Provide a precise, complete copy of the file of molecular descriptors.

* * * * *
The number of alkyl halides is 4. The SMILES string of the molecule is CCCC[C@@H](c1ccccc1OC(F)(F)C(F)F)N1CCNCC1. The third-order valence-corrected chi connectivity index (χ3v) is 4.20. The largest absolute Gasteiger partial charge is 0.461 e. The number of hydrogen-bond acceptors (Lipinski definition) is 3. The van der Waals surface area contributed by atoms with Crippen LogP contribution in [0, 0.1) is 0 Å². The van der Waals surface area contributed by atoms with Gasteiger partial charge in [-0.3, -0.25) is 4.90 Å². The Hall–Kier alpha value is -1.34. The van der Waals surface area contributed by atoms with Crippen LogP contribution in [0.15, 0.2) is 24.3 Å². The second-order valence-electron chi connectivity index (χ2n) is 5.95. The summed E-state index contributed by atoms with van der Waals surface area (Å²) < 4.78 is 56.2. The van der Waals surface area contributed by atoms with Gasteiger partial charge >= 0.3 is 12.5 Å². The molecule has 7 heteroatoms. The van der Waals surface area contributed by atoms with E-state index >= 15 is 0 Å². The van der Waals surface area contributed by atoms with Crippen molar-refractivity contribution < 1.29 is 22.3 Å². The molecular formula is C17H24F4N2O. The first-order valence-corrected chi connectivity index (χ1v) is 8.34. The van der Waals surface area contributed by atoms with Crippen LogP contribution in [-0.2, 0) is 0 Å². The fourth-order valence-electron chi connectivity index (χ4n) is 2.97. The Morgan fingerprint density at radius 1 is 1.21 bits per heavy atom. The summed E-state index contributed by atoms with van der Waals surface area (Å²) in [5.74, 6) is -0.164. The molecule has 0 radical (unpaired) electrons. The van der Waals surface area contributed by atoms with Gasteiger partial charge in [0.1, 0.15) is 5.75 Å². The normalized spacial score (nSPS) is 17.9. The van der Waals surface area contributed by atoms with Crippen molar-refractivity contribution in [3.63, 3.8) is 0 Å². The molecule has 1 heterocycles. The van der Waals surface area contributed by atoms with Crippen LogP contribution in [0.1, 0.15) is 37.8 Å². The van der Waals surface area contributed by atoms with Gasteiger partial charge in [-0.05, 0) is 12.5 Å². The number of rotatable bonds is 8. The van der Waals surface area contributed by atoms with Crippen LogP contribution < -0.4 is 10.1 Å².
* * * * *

The number of alkyl halides is 4. The SMILES string of the molecule is CCCC[C@@H](c1ccccc1OC(F)(F)C(F)F)N1CCNCC1. The third-order valence-corrected chi connectivity index (χ3v) is 4.20. The largest absolute Gasteiger partial charge is 0.461 e. The number of hydrogen-bond acceptors (Lipinski definition) is 3. The van der Waals surface area contributed by atoms with Crippen LogP contribution in [0, 0.1) is 0 Å². The van der Waals surface area contributed by atoms with Gasteiger partial charge in [-0.3, -0.25) is 4.90 Å². The Hall–Kier alpha value is -1.34. The van der Waals surface area contributed by atoms with Crippen LogP contribution in [0.15, 0.2) is 24.3 Å². The second-order valence-electron chi connectivity index (χ2n) is 5.95. The summed E-state index contributed by atoms with van der Waals surface area (Å²) < 4.78 is 56.2. The van der Waals surface area contributed by atoms with Gasteiger partial charge >= 0.3 is 12.5 Å². The molecule has 7 heteroatoms. The van der Waals surface area contributed by atoms with E-state index >= 15 is 0 Å². The van der Waals surface area contributed by atoms with Crippen molar-refractivity contribution < 1.29 is 22.3 Å². The molecular formula is C17H24F4N2O. The first-order valence-corrected chi connectivity index (χ1v) is 8.34. The van der Waals surface area contributed by atoms with Crippen LogP contribution in [-0.2, 0) is 0 Å². The fourth-order valence-electron chi connectivity index (χ4n) is 2.97. The Morgan fingerprint density at radius 1 is 1.21 bits per heavy atom. The summed E-state index contributed by atoms with van der Waals surface area (Å²) in [5.74, 6) is -0.164. The molecule has 0 radical (unpaired) electrons. The van der Waals surface area contributed by atoms with Gasteiger partial charge in [0.1, 0.15) is 5.75 Å². The normalized spacial score (nSPS) is 17.9. The van der Waals surface area contributed by atoms with Crippen molar-refractivity contribution in [3.63, 3.8) is 0 Å². The molecule has 1 heterocycles. The van der Waals surface area contributed by atoms with Crippen LogP contribution in [0.1, 0.15) is 37.8 Å². The van der Waals surface area contributed by atoms with Gasteiger partial charge in [-0.05, 0) is 12.5 Å². The number of rotatable bonds is 8. The van der Waals surface area contributed by atoms with Crippen LogP contribution < -0.4 is 10.1 Å².